Rona Munro's The Indian Boy is a play about the discovery of a ‘wild child’ in a forest and society’s attempts to understand and control him. It was commissioned by the Royal Shakespeare Company, with the brief that it should be loosely inspired by Shakespeare; Munro chose to re-imagine the life of the ‘Indian boy’ who is the main cause of the rift between the fairies Oeron and Titania in A Midsummer Night’s Dream.
The play was first performed by the Royal Shakespeare Company at The Cube, a temporary space erected in the Royal Shakespeare Theatre, Stratford-upon-Avon, on 7 November 2006.
The play begins in a wooded glade at the edge of a building site, where a fifteen-year-old ‘wild’ boy is discovered by a team of builders. Peter, the property developer, wants the boy out of the way. He sends him straight to the hospital, where psychologist Julian tries to protect him. Julian’s wife, June, is desperate to understand him whilst their daughter, Sara, just wants to be close to him. Meanwhile, something wilder than the boy seems intent on escaping from the forest.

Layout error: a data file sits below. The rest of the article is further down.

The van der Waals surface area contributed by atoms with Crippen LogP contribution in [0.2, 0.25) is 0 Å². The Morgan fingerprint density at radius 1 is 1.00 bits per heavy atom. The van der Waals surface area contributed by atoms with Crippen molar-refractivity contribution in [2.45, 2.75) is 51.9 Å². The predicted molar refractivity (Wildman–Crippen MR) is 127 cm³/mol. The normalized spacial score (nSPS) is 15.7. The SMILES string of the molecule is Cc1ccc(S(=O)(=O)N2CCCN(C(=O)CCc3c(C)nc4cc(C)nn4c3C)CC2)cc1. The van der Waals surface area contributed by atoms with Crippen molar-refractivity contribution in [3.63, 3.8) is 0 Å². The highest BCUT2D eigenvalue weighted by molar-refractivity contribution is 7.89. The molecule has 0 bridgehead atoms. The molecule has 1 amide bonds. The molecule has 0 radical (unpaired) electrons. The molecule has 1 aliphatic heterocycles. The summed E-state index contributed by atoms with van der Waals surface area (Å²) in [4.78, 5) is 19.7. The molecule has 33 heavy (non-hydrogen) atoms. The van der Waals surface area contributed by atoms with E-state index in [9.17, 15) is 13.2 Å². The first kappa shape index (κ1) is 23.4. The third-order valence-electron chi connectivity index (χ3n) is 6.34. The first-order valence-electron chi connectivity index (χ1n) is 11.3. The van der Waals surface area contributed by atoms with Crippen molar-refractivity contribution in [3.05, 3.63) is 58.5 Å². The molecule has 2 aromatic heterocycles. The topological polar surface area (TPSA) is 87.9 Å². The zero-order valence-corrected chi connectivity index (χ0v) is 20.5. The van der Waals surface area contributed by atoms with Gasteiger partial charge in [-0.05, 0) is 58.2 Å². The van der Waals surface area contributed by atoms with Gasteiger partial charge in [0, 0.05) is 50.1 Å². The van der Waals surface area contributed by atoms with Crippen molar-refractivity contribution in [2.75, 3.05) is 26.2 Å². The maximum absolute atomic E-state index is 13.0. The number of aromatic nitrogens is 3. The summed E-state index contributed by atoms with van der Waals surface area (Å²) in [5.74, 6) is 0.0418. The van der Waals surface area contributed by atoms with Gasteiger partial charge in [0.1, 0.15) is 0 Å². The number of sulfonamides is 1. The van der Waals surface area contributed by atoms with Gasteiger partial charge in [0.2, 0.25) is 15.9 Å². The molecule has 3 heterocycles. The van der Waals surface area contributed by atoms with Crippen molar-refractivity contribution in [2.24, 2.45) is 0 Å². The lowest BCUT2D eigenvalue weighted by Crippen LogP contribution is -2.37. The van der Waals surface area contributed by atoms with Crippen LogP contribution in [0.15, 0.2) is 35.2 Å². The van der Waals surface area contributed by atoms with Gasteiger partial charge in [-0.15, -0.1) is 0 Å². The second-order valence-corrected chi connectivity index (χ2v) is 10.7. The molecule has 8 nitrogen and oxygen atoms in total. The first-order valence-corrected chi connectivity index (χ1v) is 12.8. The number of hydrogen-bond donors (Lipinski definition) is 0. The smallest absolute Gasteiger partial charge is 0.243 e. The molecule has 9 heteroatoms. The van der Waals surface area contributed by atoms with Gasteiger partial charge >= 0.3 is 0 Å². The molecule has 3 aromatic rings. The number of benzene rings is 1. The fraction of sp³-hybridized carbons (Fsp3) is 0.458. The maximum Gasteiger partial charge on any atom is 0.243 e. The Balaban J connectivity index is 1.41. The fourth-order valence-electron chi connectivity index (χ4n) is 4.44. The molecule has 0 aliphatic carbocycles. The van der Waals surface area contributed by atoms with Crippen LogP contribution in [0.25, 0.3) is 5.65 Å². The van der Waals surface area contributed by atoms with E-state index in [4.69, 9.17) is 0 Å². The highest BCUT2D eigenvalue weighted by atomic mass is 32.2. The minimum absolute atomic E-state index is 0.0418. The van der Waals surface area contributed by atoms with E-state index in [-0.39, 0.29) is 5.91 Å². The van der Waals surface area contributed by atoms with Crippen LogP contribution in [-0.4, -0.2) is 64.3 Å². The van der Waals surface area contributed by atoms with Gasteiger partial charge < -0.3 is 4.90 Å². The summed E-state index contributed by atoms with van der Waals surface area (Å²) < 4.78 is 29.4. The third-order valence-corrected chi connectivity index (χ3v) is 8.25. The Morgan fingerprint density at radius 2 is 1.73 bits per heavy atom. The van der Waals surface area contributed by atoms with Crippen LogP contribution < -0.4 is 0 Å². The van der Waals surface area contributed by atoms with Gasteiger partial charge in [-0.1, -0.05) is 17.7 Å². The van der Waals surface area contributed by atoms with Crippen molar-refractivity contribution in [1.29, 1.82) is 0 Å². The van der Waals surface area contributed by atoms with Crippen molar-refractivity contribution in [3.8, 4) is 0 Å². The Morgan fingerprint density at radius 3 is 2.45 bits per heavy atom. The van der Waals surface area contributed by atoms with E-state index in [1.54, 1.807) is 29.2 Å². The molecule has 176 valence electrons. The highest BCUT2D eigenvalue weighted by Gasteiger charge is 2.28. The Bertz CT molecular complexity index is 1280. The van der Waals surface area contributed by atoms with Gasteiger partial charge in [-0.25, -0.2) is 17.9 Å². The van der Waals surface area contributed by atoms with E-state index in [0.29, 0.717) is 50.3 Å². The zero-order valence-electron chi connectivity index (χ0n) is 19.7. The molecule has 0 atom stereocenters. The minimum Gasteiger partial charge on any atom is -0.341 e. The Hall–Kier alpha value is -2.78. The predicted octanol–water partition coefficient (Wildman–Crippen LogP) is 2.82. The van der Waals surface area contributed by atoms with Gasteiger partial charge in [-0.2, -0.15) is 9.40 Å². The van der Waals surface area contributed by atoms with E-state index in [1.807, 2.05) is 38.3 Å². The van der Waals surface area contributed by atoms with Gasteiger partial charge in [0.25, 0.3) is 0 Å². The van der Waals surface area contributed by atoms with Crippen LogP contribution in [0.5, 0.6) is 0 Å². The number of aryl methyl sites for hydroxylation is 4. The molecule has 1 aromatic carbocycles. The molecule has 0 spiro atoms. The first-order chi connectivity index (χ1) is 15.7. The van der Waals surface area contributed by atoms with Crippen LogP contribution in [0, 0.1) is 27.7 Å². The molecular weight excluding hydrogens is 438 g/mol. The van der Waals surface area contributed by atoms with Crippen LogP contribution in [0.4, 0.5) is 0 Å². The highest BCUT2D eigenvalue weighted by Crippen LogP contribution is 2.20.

The Royal Shakespeare Company production was directed by Rebecca Gatward and designed by Liz Cooke. It was performed by Holly Aird, Claire Catchart, Christopher Fulford, Ryan Gage, David Kennedy, Ashely Madekwe, Colin Salmon, Rhik Samadder and Roderick Smith.